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This paper studies the robust formation flying problem for a swarm of drones, which are modeled as uncertain second order systems. By making use of minimal virtual leader information, a fully distributed robust control scheme is proposed, which includes three parts. First, the output based adaptive distributed observer is adopted to recover the global flying path vector as well as the coefficients of the minimal polynomial of the system matrix of the virtual leader system for each drone based on neighboring information from the communication network. Second, based on the estimated minimal polynomial of the system matrix of the virtual leader system, an asymptotic internal model is conceived to deal with uncertain system parameters. Third, by combining the asymptotic internal model and a certainty equivalent dynamic state feedback control law, a local trajectory tracking controller is synthesized to solve the robust formation flying problem. Numerical simulations are provided to validate the proposed control scheme.
... Such "V" and "J" formations by flying flocks are suggested to be an example of coordinated group movements which various animal species display (Herbert-Read 2016). The written descriptions detailing on the organized flight in birds can be broadly divided in four phases (Bajec and Heppner 2009): (1) the first phase at about the beginning of the twentieth century, led by biologists; (2) the second phase in the 1970s where the mainstream biologists were joined by aeronautical engineers; (3) the third phase in the 1980s when computer scientists also started showing interest in this phenomenon; and (4) the fourth phase in the 1990s when physicists and mathematicians joined investigations on modelling such behaviours. Though much research focus has been on identifying local interaction rules (e.g., Ballerini et al. 2008) and group dynamics (Attanasi et al. 2014) in the flying flocks, we could not find any such published observational or experimental study which describes the echeloning in a roosting flock of migratory birds under high wind conditions. ...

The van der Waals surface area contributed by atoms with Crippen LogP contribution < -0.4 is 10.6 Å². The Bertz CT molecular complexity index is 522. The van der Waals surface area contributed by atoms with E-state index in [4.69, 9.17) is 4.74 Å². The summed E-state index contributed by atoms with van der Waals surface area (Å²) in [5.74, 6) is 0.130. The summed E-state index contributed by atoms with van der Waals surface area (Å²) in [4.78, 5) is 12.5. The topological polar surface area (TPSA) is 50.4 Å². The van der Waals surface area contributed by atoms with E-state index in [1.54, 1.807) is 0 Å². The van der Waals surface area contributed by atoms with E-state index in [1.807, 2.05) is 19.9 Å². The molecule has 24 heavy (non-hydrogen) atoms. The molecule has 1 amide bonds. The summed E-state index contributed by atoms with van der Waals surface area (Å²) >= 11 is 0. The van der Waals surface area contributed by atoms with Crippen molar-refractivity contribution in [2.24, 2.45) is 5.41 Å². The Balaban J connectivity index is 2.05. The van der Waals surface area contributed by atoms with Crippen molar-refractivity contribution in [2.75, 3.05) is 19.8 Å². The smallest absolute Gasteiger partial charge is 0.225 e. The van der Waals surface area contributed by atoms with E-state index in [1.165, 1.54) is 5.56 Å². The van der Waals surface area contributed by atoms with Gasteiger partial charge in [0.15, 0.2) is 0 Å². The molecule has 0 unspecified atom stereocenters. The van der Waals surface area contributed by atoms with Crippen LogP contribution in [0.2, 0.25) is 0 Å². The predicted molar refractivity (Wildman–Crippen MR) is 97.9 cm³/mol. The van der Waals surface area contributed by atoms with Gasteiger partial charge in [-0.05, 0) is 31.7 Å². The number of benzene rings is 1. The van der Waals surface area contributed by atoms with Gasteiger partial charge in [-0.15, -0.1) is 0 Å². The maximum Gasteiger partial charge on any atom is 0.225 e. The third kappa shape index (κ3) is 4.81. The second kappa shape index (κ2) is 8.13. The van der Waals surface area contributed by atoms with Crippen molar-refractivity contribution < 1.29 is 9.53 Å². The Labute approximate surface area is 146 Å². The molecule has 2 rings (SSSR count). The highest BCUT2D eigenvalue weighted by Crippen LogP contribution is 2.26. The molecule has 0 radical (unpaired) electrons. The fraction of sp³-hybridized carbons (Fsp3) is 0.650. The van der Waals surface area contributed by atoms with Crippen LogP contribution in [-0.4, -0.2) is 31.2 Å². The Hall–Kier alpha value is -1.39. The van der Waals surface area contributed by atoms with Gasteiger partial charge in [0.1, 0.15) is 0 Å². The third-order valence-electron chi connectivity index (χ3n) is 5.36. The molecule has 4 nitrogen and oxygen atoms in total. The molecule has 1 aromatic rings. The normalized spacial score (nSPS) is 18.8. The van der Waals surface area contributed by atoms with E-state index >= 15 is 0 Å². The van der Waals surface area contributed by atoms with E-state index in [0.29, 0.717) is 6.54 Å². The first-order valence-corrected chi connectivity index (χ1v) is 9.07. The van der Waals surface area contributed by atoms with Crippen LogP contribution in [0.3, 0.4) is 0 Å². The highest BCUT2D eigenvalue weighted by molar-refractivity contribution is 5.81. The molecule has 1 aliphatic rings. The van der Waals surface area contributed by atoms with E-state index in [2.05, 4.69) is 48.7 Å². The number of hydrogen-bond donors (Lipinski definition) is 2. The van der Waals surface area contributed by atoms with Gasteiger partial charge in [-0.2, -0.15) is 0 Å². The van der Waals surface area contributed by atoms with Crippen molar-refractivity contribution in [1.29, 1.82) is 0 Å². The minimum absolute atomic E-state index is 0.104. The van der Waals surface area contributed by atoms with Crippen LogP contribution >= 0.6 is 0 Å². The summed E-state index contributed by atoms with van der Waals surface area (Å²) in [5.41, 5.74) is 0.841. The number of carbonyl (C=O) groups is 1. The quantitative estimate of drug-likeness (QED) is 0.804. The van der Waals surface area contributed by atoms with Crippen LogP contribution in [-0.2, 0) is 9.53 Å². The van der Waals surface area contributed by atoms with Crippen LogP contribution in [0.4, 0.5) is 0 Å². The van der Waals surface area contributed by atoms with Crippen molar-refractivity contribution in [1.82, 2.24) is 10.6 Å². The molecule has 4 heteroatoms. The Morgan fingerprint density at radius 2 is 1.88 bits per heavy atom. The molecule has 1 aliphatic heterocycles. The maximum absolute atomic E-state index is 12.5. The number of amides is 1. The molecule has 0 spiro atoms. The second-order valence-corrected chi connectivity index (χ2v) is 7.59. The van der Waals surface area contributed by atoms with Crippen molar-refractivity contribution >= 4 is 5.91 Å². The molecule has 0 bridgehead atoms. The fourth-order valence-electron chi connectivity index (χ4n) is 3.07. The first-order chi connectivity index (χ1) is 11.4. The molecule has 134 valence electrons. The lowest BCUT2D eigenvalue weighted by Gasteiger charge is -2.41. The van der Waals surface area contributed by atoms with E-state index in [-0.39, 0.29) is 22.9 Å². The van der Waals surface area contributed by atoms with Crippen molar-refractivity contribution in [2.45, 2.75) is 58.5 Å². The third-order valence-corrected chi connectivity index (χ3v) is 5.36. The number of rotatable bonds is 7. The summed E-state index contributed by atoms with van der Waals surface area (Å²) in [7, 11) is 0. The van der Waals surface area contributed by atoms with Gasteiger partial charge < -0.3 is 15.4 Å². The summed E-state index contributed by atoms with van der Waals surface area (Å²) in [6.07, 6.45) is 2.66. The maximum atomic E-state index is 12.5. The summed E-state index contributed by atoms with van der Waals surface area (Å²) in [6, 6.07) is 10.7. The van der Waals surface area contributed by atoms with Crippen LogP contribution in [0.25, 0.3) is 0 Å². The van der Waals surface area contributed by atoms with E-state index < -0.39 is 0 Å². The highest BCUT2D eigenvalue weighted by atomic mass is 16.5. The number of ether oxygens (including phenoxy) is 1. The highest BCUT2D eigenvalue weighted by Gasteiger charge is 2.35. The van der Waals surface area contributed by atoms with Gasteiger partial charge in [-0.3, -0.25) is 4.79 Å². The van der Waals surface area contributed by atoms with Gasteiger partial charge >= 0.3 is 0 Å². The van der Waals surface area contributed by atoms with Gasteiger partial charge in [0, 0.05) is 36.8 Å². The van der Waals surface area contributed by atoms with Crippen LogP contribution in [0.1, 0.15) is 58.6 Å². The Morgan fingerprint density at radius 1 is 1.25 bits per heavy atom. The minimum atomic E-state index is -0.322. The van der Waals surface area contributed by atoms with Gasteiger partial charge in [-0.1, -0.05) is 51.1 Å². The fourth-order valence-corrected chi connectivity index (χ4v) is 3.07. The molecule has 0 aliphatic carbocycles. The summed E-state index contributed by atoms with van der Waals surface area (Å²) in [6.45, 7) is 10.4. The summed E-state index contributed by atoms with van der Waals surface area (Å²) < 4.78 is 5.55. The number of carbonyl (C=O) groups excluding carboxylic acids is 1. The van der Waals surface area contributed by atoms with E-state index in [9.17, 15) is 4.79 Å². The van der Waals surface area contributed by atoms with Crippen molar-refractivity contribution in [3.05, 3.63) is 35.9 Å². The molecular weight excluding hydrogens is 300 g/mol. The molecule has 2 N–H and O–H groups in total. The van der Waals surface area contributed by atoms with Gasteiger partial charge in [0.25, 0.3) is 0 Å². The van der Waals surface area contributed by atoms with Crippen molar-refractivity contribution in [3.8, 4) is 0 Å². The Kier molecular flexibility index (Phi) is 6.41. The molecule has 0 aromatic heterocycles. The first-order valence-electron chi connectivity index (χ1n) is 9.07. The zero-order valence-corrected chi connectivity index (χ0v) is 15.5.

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The organized aerial manoeuvres of birds in "V" and "J" flock echelons have always captivated onlookers and several of these aspects are still a matter of ongoing research. However, we could not find any published evidence or report on echeloning in a roosting flock of birds in high wind conditions. Here, we provide first evidence of an echelon in a roosting flock of the Eurasian oystercatcher (Haematopus ostralegus ostralegus) at the onset of Storm Malik in Scotland on the morning of the 29 th of January 2022, under ~ 11 ms −1 winds. This observation opens-up several new research questions on if, how, and why birds position themselves in a flock while roosting in high winds.
... Over the last few years, researchers have examined the aerodynamic aspect of the flight formations as well by analyzing its functions, mechanisms of coordination between the birds, and its aerodynamic effects in terms of power generation and savings. 1 As reported by Heppner,2 birds are observed to have different types of formations that are classified in several categories. Each provides the bird flocks with possible biological or aerodynamic advantages. 2 Avian formation flights are mainly classified as line formations, compound line formations, and cluster formations. 2 As illustrated in Figure 1, the line formation is a group of birds flying in one line as a column, row, or echelon. ...
Article
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... The highly non-linear marginal potential implies that small speed fluctuations elicit nearly zero restoring force, while larger speed fluctuations are pushed back extremely sharply, in contrast with the constant slope of a linear confining force, Fig. 1. In bird flocks, small speed fluctuations are not prevented by biomechanical constraints, but they could be depressed by energetic expenditure concerns, as changing the speed requires extra energy consumption; however, starlings prove to be very liberal about their energy expenditure habits while flocking [43][44][45] : although their metabolic rate is dramatically higher in flight than on the roost 43 , these birds will spectacularly wheel every day for half an hour before landing, expending energy at a ferocious rate; this suggests that small extra energy expenditures due to small speed fluctuations may indeed be weaker-than-linearly suppressed. On the other hand, large speed fluctuations clash against biomechanical and aerodynamic constraints, which are set very stringently by anatomy, physiology and physics [46][47][48] ; therefore, a stronger-than-linear suppression of large speed fluctuations also seems quite reasonable. ...
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Full-text available